The iPhone 14 Pro is the first iPhone to feature dual-band precision GPS, a feature also found in the new Apple Watch Ultra. This is not available in the standard iPhone 14, and should make GPS far more precise in urban areas with tall buildings.
The future of iPhone begins here
Most iPhones are better than the year before, because they have faster processors and better cameras, and usually bring other small improvements like a better display. It’s typically not worth upgrading from last year’s model, but that’s fine–the point is to make a better iPhone every year for people upgrading from their older models.
This year, while using the iPhone 14 Pro, I get a sort of gut feeling that it’s the start of something, that what I’m using isn’t just the next quality or performance upgrade but a larger shift in the paradigm of how we use our iPhones.
The always-on display won’t shine until we get Live Activities in an iOS 16 update later this year and then lots of apps are updated to use them. It’s fine for what it is now, but the potential to surface always-updated information without unlocking your iPhone is only partly satisfied by the time, date, and widgets. For another month or two, it feels like its missing a piece of the puzzle.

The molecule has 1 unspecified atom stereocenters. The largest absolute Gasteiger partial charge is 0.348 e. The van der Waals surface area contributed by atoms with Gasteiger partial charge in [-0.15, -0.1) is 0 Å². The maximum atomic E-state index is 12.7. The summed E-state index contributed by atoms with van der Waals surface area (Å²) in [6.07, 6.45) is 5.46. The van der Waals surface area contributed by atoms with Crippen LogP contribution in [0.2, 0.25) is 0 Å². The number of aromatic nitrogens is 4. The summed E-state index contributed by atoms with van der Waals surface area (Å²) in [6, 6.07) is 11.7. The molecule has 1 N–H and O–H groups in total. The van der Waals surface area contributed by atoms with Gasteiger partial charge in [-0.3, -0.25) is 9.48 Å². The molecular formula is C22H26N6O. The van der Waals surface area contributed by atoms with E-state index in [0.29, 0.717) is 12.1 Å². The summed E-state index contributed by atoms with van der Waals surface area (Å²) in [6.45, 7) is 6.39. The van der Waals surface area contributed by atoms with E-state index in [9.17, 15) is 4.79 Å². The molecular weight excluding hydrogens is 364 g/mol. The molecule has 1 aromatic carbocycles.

The Dynamic Island, on the other hand, is a slam-dunk already and will only get better after the launch of Live Activities. It’s one of those rare interface changes that adds capability while reducing complexity. It gives you the status of things your iPhone is doing in the background, like a phone call, playing a podcast, or running a timer. It gives you rapid, intuitive access to basic controls for those things, and one-tap access to the app in question. But it’s use as a place for status “toasts” (like your AirPods connecting or Face ID authenticating) and live background activities is very clearly defined; this isn’t just a place to put all your notifications in a differently-shaped bubble.
Apple would be wise to bring it to as many iPhones as possible as quickly as possible. It will undoubtedly be expanded upon in future iOS versions and copied by Apple’s competitors. It has the potential to be one of those things that defines the iPhone experience, and could even prove useful on the iPad and Mac. I don’t think it’s worth spending $1,000 or more to upgrade your iPhone just to experience the Dynamic Island, but it’s a surprisingly huge benefit that, this year, distinguishes the Pro even more than the A16 processor, always-on display, or 48MP camera.